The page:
Everything You Need to Know about the Vauxhall Diesel Scandal

1million Vauxhall drivers in line for £2,500 payouts after emissions  "cheating" scandal - Mirror Online

Even if it has been around seven years since the Dieselgate scandal first broke out, the list of carmakers continues to grow. Volkswagen, Mercedes-Benz, BMW, and Renault have all been in the news for years because they allegedly participated in the fiasco. Vauxhall, a UK-based manufacturer, is one of the latest manufacturers to be added to the list.

Vauxhall has its headquarters in England and is considered one of the UK’s most established and oldest surviving carmakers and vehicle distributors. In January 2021, it became a part of Stellantis (formerly known as Fiat Chrysler). The carmaker’s diesel emissions story, however, started way before the transition. 

When did the Vauxhall emissions scandal start?

The Vauxhall emissions scandal first grabbed the spotlight in 2018, five years after authorities discovered cheat devices in Volkswagen diesel vehicles. 

In October of that year, the German Federal Motor Transport Authority (KBA) found defeat devices in thousands of Vauxhall diesel vehicles. These devices are used to detect when vehicles are in testing so they could artificially reduce emissions levels to within the World Health Organization’s (WHO) safe limits. This means the devices manipulate emissions so that the vehicles will appear emissions-compliant in the eyes of regulators. 

When driven outside the lab and on real roads, the vehicles release massive amounts of nitrogen oxide or NOx, which is a group of toxic gases. So vehicles with defeat devices are pollutants and carmakers that sold them lied to their customers. The vehicles only appear fuel-efficient in laboratory conditions.

As a result of their deceitful act, authorities ordered Vauxhall to recall the affected vehicles in Germany. In the UK, an estimated 600,000 vehicles are said to be fitted with illegal defeat devices. Since the Vauxhall emissions scandal broke, approximately 500,000 diesel vehicles have already been recalled for engine correction.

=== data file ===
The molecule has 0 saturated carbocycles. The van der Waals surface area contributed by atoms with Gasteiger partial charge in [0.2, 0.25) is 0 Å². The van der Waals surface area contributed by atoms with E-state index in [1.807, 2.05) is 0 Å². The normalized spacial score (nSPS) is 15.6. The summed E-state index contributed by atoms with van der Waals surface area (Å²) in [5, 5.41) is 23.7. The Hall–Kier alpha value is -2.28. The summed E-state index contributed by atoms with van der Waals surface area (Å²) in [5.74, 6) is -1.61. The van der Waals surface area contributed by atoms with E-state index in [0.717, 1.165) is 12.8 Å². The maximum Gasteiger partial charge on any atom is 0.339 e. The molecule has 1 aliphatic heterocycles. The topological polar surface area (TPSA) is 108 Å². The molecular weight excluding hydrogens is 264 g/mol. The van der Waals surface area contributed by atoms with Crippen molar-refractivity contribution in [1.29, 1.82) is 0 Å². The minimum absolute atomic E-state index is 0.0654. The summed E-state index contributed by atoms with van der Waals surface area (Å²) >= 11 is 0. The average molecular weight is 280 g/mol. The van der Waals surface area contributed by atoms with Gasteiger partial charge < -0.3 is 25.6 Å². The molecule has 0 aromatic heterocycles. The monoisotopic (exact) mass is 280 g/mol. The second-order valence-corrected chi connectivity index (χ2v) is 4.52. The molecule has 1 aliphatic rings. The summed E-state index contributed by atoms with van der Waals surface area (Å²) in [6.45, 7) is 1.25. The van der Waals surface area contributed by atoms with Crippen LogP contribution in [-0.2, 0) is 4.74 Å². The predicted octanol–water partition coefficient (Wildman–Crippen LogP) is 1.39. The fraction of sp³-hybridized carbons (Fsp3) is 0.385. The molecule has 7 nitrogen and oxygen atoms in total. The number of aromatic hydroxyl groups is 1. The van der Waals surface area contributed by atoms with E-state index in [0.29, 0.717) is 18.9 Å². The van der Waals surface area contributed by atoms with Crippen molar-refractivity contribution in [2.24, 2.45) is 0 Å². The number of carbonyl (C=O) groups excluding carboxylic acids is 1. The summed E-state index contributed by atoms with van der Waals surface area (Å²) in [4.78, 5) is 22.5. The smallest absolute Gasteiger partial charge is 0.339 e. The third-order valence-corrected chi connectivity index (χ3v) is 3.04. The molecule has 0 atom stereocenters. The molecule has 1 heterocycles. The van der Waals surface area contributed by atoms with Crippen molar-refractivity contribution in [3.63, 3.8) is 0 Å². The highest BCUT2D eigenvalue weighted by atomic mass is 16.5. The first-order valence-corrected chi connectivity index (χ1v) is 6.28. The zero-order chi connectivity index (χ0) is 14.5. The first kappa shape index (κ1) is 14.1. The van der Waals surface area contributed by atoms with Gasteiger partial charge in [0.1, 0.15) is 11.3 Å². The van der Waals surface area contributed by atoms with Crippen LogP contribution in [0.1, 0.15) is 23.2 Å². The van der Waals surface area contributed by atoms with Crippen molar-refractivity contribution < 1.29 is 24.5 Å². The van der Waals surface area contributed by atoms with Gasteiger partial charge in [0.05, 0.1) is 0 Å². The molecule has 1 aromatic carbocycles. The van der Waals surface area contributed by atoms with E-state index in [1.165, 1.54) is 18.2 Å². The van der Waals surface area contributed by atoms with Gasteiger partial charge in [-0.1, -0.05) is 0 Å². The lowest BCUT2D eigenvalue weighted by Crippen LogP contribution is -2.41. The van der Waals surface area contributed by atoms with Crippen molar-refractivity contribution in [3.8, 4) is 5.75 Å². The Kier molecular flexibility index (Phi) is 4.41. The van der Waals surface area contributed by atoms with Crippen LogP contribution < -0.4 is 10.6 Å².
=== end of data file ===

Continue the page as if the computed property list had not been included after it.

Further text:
Most of the affected vehicles are those that were registered between the years 2009 and 2020.

Opel, Vauxhall’s sister brand, was also scrutinised by the KBA and in January 2020 was given a mandatory order to recall affected Opel’s Cascada 2.0 CDTi, Insignia 2.0 CDTi, and the Zafira 1.6 and 2.0 litre CDTi. Like Vauxhall, Opel diesel vehicles were also discovered with defeat devices. 

Vehicles reportedly affected by the Vauxhall diesel scandal include:

  • Insignia
  • Corsa
  • Astra
  • Mokka
  • Cascada
  • Zafira Tourer
  • Zafira
  • Movano
  • Mokka

The NOx emissions in Vauxhall vehicles

Diesel vehicles release nitrogen oxide or NOx, a group of pollutants that have nitric oxide (NO) and nitrogen dioxide (NO2) as their main components. It produces ground-level ozone, which has negative effects on vegetation and makes vegetation more vulnerable to damage from adverse weather conditions. NOx emissions are also responsible for the formation of smog and acid rain.

If you have mental health issues, being exposed to NOx emissions can be a trigger. You’ll experience episodes of depression and anxiety more frequently. There have also been reports that indicate a link between cognitive function and nitrogen oxide emissions. Reduced cognitive abilities can lead to dementia, specifically Alzheimer’s disease.

The health impacts of NOx emissions vary from the insignificant to life-threatening ones. The common ones are asthma, difficulty in breathing, fluid in the lungs, and respiratory issues such as bronchitis and emphysema. 

If you’ve been exposed to elevated levels of NOx emissions, the health impacts can be life-changing: laryngospasm (also known as vocal cord spasm), certain cancers, asphyxiation, and cardiovascular diseases. 

Over the years, reports have also been consistent in linking NOx emissions (and air pollution in general) to the 40,000 or so premature deaths in the UK every year. 

In the UK, premature deaths linked to air pollution are a major issue because of Ella Adoo-Kissi-Debrah, a young girl who died in 2013 after a severe asthma attack. The nine-year-old south London resident was in and out of the hospital for several months before the fateful day. Her death raised a lot of questions, especially among those who are not too knowledgeable about air pollution and its effects on people. An inquest was ordered and in December 2020, the coroner confirmed that toxic air was the primary cause of her death.

With the lies about the vehicle and the health and environmental impacts you had to deal with, your carmaker should be held responsible for their actions. You should make a Vauxhall emissions claim and get the compensation you deserve.

Am I eligible to make a claim?

Making a diesel claim is not a straightforward process. It’s not something that you can accomplish in 24 hours. As such, you need to make sure that you follow the proper process and adhere to the requirements. 

“What requirements?” you may ask.

Your Vauxhall diesel vehicle should have been registered between 2009 and 2020 (as mentioned earlier). Whether you purchased it outright or through financing or a lease agreement doesn’t matter. 

“How do I start my diesel claim?” you may ask again.

You’ll have to verify your eligibility to make a claim first. You’ll get all the information you need by visiting ClaimExperts.co.uk so you can finally start your Vauxhall emissions claim process.

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